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The wild, permissive Rentzels with a red porch light live next door to our family, the Mennonite Longeneckers, one of several plain families that live on Anchor Road.

Image: Wikipedia

Image: Wikipedia

In their parlor, the Rentzel’s old Emerson black & white TV has introduced me to the wonders of The Howdy Doody Show with Buffalo Bob. As often as I can, I escape at 4 o’clock every day, running next door to ask Mammy Rentzel whether I may watch the show. Of course, she says Yes. I become part of the Peanut Gallery, mesmerized by Howdry Doody himself, a freckle-faced boy marionette with 48 freckles, one for each state of the Union in the 1950s.

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My favorite parts are seeing Quaker Oats shot from guns, cannon-style and laughing along with the speechless Clarabell the Clown, who talks with a honking horn or squirts seltzer water. The shades are always pulled in the Rentzel’s tiny living room that smells like pipe smoke and mothballs, adding to the secretiveness of my television viewing. We’re not allowed to have a TV at home. Our church forbids it, but there is no rule to keep me from watching shows on somebody else’s TV! (Statement of Christian Doctrine and Rules and Discipline of the Lancaster Conference of the Mennonite Church,1968, Article V, Section 7):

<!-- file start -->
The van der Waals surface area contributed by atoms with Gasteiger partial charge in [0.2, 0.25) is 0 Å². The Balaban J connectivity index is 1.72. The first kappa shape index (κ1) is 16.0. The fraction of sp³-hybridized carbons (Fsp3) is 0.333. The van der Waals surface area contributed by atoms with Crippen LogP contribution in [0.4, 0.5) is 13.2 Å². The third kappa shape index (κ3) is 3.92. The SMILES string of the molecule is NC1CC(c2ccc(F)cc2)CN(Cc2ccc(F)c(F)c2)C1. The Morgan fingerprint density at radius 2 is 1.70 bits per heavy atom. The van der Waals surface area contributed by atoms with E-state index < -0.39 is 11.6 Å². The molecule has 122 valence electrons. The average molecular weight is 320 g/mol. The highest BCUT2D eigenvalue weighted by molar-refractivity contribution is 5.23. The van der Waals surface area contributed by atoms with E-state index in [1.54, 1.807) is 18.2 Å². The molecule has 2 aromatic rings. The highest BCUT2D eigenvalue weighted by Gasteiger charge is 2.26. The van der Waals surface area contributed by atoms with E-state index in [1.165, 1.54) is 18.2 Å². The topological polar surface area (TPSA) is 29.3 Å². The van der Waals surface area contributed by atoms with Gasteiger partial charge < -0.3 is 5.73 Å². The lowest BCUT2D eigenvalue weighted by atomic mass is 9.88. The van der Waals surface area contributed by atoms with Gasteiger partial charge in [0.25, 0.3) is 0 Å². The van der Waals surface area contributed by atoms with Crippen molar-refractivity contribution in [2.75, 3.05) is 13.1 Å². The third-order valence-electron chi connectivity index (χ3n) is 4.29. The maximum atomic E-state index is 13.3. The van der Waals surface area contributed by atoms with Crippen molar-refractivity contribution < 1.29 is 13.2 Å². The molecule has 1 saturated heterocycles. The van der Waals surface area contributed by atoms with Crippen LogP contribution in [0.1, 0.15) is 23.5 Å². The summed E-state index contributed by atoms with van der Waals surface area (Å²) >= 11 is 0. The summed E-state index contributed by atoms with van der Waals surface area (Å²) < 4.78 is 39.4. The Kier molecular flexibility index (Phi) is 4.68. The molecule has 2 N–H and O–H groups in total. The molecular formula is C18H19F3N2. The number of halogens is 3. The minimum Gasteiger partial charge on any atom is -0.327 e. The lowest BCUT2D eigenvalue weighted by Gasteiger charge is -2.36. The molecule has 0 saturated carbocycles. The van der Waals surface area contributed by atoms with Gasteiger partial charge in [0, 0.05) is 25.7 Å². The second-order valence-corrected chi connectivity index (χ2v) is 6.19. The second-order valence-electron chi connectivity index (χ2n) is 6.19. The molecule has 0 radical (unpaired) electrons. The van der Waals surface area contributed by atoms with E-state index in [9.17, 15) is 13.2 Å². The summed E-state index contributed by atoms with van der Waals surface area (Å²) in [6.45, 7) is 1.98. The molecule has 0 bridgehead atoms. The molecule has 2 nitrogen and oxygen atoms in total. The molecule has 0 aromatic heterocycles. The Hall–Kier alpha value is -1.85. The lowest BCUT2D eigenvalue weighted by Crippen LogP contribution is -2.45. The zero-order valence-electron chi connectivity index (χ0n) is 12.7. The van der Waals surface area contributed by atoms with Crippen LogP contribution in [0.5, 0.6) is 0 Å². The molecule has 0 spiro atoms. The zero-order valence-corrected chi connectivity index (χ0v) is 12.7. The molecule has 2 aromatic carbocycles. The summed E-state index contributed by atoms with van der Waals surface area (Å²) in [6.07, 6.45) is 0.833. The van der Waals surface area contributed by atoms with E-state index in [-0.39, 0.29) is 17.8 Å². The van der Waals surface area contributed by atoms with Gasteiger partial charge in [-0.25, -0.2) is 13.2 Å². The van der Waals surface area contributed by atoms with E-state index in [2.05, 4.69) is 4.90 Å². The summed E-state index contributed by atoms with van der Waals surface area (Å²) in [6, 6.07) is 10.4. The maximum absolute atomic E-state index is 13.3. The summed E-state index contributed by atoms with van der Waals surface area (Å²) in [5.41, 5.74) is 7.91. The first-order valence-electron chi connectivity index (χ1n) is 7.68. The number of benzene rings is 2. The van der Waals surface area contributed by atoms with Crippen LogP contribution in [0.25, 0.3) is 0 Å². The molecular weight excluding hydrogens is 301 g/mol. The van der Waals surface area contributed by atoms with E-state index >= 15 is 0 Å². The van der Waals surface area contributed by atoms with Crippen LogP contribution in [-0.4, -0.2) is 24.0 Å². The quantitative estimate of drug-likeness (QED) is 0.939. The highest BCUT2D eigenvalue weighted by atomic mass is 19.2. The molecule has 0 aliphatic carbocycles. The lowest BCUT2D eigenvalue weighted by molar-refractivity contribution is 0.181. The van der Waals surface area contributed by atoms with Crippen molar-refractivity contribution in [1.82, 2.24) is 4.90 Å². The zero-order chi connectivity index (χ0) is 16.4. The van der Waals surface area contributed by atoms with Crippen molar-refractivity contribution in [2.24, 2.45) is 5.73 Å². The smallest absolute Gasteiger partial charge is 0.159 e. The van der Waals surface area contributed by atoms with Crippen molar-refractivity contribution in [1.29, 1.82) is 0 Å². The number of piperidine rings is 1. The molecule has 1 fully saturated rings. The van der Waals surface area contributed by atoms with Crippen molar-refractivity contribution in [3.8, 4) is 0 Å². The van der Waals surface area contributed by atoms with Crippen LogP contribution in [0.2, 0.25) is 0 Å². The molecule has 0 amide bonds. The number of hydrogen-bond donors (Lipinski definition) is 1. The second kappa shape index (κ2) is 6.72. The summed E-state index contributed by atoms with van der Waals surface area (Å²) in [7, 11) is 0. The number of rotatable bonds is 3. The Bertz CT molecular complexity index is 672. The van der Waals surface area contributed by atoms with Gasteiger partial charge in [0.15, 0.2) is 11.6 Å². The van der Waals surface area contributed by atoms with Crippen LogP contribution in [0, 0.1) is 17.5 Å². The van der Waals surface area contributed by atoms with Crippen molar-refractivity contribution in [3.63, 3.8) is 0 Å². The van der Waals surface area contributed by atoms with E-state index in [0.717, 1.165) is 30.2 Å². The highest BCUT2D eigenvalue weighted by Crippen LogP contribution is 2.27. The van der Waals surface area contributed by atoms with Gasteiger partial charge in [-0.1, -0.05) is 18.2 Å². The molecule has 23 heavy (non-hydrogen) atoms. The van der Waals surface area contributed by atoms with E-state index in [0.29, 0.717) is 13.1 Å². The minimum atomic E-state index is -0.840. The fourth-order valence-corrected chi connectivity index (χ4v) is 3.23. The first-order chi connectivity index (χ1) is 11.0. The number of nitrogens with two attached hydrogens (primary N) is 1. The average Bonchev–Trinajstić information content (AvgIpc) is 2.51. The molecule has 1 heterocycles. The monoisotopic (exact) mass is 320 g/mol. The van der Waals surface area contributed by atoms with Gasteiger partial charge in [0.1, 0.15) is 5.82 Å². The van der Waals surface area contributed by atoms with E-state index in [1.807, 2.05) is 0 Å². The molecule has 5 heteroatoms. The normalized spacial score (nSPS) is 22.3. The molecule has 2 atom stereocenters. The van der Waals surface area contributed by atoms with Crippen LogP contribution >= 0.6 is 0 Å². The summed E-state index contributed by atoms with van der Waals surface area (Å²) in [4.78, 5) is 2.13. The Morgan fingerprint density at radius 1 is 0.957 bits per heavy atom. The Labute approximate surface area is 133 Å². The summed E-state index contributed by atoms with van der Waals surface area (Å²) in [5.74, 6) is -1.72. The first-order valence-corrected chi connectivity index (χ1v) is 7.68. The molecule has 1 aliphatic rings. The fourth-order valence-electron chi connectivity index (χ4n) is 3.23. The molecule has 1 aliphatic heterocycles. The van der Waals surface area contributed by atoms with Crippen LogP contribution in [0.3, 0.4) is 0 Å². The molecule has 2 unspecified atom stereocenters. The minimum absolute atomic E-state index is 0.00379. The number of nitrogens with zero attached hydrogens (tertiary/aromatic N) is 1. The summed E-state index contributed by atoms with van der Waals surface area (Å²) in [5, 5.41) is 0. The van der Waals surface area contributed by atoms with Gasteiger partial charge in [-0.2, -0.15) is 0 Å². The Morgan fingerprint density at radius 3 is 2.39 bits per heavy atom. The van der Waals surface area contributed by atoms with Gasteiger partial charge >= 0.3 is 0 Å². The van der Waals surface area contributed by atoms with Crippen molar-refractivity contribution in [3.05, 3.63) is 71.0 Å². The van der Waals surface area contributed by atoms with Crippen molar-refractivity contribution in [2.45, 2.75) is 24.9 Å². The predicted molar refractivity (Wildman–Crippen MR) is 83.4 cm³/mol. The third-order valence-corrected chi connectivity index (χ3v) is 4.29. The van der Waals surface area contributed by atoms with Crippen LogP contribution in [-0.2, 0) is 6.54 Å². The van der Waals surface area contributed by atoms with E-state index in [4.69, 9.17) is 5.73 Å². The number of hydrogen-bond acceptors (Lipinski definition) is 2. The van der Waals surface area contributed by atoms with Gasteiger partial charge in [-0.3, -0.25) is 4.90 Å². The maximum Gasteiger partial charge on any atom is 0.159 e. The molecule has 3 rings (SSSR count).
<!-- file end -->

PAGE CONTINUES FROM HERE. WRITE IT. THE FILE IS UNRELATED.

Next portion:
Television programs are often destructive to the spiritual life and undermine the principles of separation from the world, the precepts of Christian morality, the proper respect for human life, and the sanctity of marriage and the Christian home.

Yet, Phineas T. Bluster, Clarabell the Clown, and Howdy Doody himself, continue to cast their spell upon me. Before I knew the word, I observed that Buffalo Bob Smith was a ventriloquist, himself voicing words that appear to come from the mouth of Howdy Doody.

The word ventriloquist derives from two Latin words: “venter” referring to the belly and “loqui,” to speak. Isn’t that what writers do? Speak on paper or computer screen from a place deep inside themselves where language mixes with thought and feeling.

Critic Brian Boyd says of writer Vladimir Nabokov, “In his novels Nabokov can not only ventriloquize his voice into the jitter and twitch of [his characters], but he can also” invent incidents . . . names, relationships.” Like a ventriloquist, Nabokov in his autobiography entitled Speak, Memory translates his life experiences into words.

Yes, memoir writers do just that: Give life to their memories by putting them into words. If your life is recorded as jottings in a journal or collected as photos in albums, you are “writing” memoir, perhaps starting out as amusement for yourself, but just so bequeathing a legacy to the next generation.

I’ll bet you may already have recorded your history, ventriloquizing your voice into something tangible: letters to family members in college, love letters, scrapbooks, family photo albums (physical or online) even recipes.

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How are you ventriloquizing your experience: art, journals, recipes, a memoir?

Inquiring minds want to know. The conversation starts (or continues) with you. As you know, I will always reply.

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